Unlike active_requests, a DELETE on completed_requests only removes an entry from the cache.

The completed request cache by default logs the last 4000 requests lasting more than 1 second that have run on the local node.

The cache size and time threshold can be set via the /admin/settings endpoint via the "completed-limit" and "completed-threshold" fields, for example:

curl http://localhost:8093/admin/settings -u Administrator:password -d '{ "completed-limit": 10000 }'

Prepared Statements

...and again for prepared statements

  • GET http://<N1QL node IP address>:8093/admin/prepareds

  • GET http://<N1QL node IP address>:8093/admin/prepareds/<prepared statement name>

  • DELETE http://<N1QL node IP address>:8093/admin/prepareds/<prepared statement name>

Getting Monitoring Information via System Keyspaces

A more interesting way to access the N1QL caches is via N1QL itself.

For each of the admin REST endpoints (active_requests, completed_requests, prepareds) there is a corresponding keyspace in the system namespace.

So, for example, active requests can be directly accessed from the query service via a simple

select * from system:active_requests;

While the REST API can provide monitoring information at a relatively low cost, using system keyspaces offers the opportunity to unleash all of N1QL's query capabilities over the monitoring information.

We will explore a few more advanced examples to make the point.

The examples below are specific to Couchbase Server 4.5.

Preparation

We will use the beer-sample bucket in order to provide some load for the following examples.

Create a secondary index on `beer-sample`(city)

Start up a few client applications preparing

select * 
  from `beer-sample`
  use keys["21st_amendment_brewery_cafe-amendment_pale_ale"];

and

select * 
  from `beer-sample` 
  where city = "Lawton";

And then executing the statements above for, say, 10000 times per client.

Too much load on the node

Among the useful information reported by the system:active_requests keyspace there are two pieces of timing information:

  • Elapsed time

  • Execution time

The first starts being accrued as soon as the N1QL service becomes aware of the request, the second as soon as the request is being executed.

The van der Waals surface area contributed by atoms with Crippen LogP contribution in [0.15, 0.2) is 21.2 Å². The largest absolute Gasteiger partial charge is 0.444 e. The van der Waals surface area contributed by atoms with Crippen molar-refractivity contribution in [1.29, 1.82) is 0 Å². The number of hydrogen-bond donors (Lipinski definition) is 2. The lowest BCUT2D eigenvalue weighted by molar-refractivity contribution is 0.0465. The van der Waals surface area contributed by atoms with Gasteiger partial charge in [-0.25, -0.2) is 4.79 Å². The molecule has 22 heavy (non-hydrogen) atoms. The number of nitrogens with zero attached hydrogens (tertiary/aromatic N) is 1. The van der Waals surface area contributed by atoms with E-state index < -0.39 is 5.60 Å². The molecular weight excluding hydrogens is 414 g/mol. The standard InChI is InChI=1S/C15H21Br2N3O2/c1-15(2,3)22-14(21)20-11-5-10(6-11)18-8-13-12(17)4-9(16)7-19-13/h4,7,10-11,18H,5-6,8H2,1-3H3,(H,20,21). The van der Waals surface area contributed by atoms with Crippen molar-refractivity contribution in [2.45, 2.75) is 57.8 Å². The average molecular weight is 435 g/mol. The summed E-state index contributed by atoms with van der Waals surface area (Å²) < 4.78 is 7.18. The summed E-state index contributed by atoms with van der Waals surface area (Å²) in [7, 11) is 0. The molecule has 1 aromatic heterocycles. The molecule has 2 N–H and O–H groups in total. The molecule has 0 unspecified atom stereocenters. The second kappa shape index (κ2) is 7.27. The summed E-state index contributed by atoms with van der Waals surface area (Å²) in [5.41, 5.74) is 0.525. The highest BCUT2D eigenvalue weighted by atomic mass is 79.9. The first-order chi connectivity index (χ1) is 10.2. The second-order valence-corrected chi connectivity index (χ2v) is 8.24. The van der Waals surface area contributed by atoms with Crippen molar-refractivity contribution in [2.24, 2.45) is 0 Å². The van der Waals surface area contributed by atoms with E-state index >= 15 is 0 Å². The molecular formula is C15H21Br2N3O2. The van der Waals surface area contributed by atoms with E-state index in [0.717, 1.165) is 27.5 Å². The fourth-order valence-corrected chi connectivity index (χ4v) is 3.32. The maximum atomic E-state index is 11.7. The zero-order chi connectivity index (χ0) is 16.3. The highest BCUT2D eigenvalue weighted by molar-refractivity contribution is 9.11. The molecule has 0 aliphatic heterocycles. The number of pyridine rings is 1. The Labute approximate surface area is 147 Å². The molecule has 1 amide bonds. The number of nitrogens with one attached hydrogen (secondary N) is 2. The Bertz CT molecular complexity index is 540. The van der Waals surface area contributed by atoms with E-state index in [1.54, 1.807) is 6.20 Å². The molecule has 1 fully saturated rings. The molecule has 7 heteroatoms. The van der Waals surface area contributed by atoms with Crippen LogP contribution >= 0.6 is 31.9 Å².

Under normal circumstances there should be very little difference in between the two times, so the following query...

select avg(100*
           (str_to_duration(ElapsedTime) - str_to_duration(ExecutionTime))/
           str_to_duration(ElapsedTime)), count(*)
  from system:active_requests;

...should return only a few percentage points (say 1 to 3%):

{
    "requestID": "137b5777-d420-45e9-bbef-0b15197c9a93",
    "signature": {
        "$1": "number",
        "$2": "number"
    },
    "results": [
        {
            "$1": 3.210601953400783,
            "$2": 8
        }
    ],
    "status": "success",
    "metrics": {
        "elapsedTime": "1.938543ms",
        "executionTime": "1.910804ms",
        "resultCount": 1,
        "resultSize": 68
    }
}

The query itself should execute quite quickly. When the server is under stress, requests will most probably be queued before being executed and the ratio of elapsed to execution time will increase — to put it in perspective a value of 50 means that the request is spending just as much time queued as being executed.

In general terms, once the node is under stress, the query above will plateau at a specific percentage point.

On my development machine this is about 25% (although higher spikes will make an appearance from time to time), however, a tell tale sign of the node being under stress is that the elapsed to execution ratio of the query itself is quite high:

{
    "requestID": "8cafcd14-fbdb-48bd-a35d-9f0fb03752ae",
    "signature": {
        "$1": "number",
        "$2": "number"
    },
    "results": [
        {
            "$1": 35.770020645707156,
            "$2": 94
        }
    ],
    "status": "success",
    "metrics": {
        "elapsedTime": "29.999017ms",
        "executionTime": "3.864563ms",
        "resultCount": 1,
        "resultSize": 48
    }
}

A similar query can be run against the system:completed_requests keyspace. Again high execution to elapsed ratio is an indication that the system is under stress: long running queries on a node with spare capacity instead show a high execution time with a very queueing ratio.

Prepared Statements With Highest Total Execution Time

The system:prepareds keyspace returns average execution time and number of executions for each prepared statement.

Since the same statement can be prepared anonymously by several clients under several names, summing average service times multiplied by uses and grouped by statement text gives a good idea of the total execution cost of each statement.

select sum(str_to_duration(avgServiceTime)*uses/1000000000) ttime, statement
  from system:prepareds
  where avgServiceTime is not missing
  group by statement
  order by ttime;

The query above returns the overall execution time in seconds for each statement

[
  {
    "statement": "PREPARE SELECT * FROM `beer-sample` USE KEYS[\"21st_amendment_brewery_cafe-amendment_pale_ale\"];",
    "ttime": 515.6239400000001
  },
  {
    "statement": "PREPARE select * from `beer-sample` where city = \"Lawton\";",
    "ttime": 1506.407181327
  }
]


Prepared Statements With Highest Execution Count

Extending the concept further, it’s possible to determine the prepared statements that have been used the most.

For example...

select sum(uses) usecount, statement
  from system:prepareds 
  where uses is not missing 
  group by statement 
  order by usecount desc;

...returns:

[
  {
    "statement": "PREPARE SELECT * FROM `beer-sample` USE KEYS[\"21st_amendment_brewery_cafe-amendment_pale_ale\"];",
    "usecount": 200000
  },
  {
    "statement": "PREPARE select * from `beer-sample` where city = \"Lawton\";",
    "usecount": 5393
  }
]